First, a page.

Wairarapa Farm Consultants Baker and Associates are concerned the facts on Fonterra’s forecast payout aren’t being portrayed correctly in the media.
They say cash received last season is less than reported because of the way Fonterra structures its payout and outgoings are greater because reports focus on operating costs rather than total costs.
Their media release says:
. . . 2. For most farms in the period July 2015 to June 2016 cash receipts for milk will be $3.29 per kilogram milksolid (kg MS) plus 30 cents dividend for shareholders, plus 70 cents in livestock sales and other income, a total receipts of $4.29.
- To operate their farm our clients will spend $3.94 per kg milksolid, plus they need $1.48 to pay the interest on core debt and meet seasonal finance costs. A further 34 cents is required to pay farm owner living essentials.
- At $4.29 income and $5.76 of outgoings we expect average debt to increase by $1.47/kg MS.
Our model for an average farm producing 160,000 kg MS, produces a cash loss of $235,200.
We await the fine print but expect farmer shareholders will take up the 50 cents of Fonterra Support, an interest free loan.
- This leaves about $1/kg MS of debt to be funded by banks.
- Farmers without Fonterra shareholding and sharemilkers who don‘t have access to Fonterra Support will have relatively higher “external” funding requirements.
Our modelling suggests by October we expect a 10% reduction in the milking herd compared with the same time last year, there will be a 10% reduction in milk produced, with a 17% reduction in operating costs.
We strongly encourage farm owners to consult with their sharemilkers and contract milkers who operate businesses subject too, and dependant on the farm owners decisions.
Baker & Associates actively encourages its dairy farming clients to make conscious and well supported decisions on stocking rate, home grown feed and all expenditure items. Focus on the factors inside your control, make proactive and timely management changes.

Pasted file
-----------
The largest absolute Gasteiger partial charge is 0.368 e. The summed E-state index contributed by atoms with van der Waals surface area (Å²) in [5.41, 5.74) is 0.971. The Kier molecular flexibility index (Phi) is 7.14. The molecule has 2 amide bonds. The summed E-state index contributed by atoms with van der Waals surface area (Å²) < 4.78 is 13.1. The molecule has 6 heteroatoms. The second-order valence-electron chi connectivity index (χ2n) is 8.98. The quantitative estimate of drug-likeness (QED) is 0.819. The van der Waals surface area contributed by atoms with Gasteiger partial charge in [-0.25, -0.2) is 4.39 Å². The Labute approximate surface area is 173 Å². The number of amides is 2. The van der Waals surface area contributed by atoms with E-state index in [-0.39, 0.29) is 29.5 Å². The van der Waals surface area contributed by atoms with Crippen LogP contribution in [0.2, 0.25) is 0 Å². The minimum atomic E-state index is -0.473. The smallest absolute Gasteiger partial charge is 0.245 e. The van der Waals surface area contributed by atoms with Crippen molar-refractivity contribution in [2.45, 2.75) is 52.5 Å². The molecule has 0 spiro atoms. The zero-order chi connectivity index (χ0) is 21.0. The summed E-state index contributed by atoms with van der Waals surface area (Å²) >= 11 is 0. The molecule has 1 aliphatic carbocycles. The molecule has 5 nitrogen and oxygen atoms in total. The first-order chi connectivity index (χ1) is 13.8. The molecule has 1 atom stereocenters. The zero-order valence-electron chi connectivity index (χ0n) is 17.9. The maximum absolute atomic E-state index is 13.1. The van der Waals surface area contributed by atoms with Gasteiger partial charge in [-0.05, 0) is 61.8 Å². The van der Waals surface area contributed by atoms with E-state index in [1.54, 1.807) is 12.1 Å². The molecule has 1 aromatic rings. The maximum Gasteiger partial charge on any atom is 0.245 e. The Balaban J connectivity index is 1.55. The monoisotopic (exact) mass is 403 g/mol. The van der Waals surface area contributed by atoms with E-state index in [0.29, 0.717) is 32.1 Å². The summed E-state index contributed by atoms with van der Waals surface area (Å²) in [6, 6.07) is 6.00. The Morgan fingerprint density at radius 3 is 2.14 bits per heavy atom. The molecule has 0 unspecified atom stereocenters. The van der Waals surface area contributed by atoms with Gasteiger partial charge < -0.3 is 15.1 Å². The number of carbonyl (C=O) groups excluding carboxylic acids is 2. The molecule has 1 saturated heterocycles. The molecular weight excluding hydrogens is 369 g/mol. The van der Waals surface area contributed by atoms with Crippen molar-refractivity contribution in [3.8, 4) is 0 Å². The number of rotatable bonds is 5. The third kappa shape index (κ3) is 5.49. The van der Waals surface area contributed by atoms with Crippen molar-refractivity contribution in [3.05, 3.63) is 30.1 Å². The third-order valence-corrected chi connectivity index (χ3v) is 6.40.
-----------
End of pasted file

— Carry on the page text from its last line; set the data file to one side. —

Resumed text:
That is good advice and Adolf at No Minister has some more suggestions:
. . . The dairy industry is flexible and resilient, for those who will accept change and think ‘outside the square.’ It is some years now since Adolf wrote up or read dairy farm budgets but the principles don’t change and all over the country farmers and their professional advisers will be examining options.
The level of debt is the overriding factor in these considerations and some, whose foolish banks obliged them by financing them into overpriced farms and herds when the payout was at its peak, will be forced to sell. They took the risk and they lost the gamble. That’s business. It is NOT a crisis.
There are many choices available and here are a few.
- · Sell the herd and apply the sale proceeds to debt reduction. Employ a keen young sharemilker. With cow prices low it’s a great time for a sharemilker to make a start.
- · If the soils are the right sort and any are, sell the herd and lease the property to a potato/onion grower for two years. They need fresh ground to control various diseases.
- · Sell 20%of the herd and apply the proceeds to debt reduction. The reduction in operating costs will be significant as will be the reduction in stress levels for the farmer. Stop buying truckloads of urea. Stop buying bought in feed. Watch the cost per head of animal health drop as the stress on the cows is reduced.
- · On a larger operation it may be possible to lay off one labour unit.
Of one thing you can be sure. It is not in the interests of the trading banks to see wholesale forced sales of dairy farmers and when I hear stories about farmers being forced to sell when they have not missed a payment on their mortgages I’m very skeptical. Maybe there is something else going on about which the public is not being told? . .
Adolf gives one example of a bank losing patience, I know of another.
Some people will have to sell but pushing people out is the last resort for banks and there is almost always more to the sob-stories than the public knows.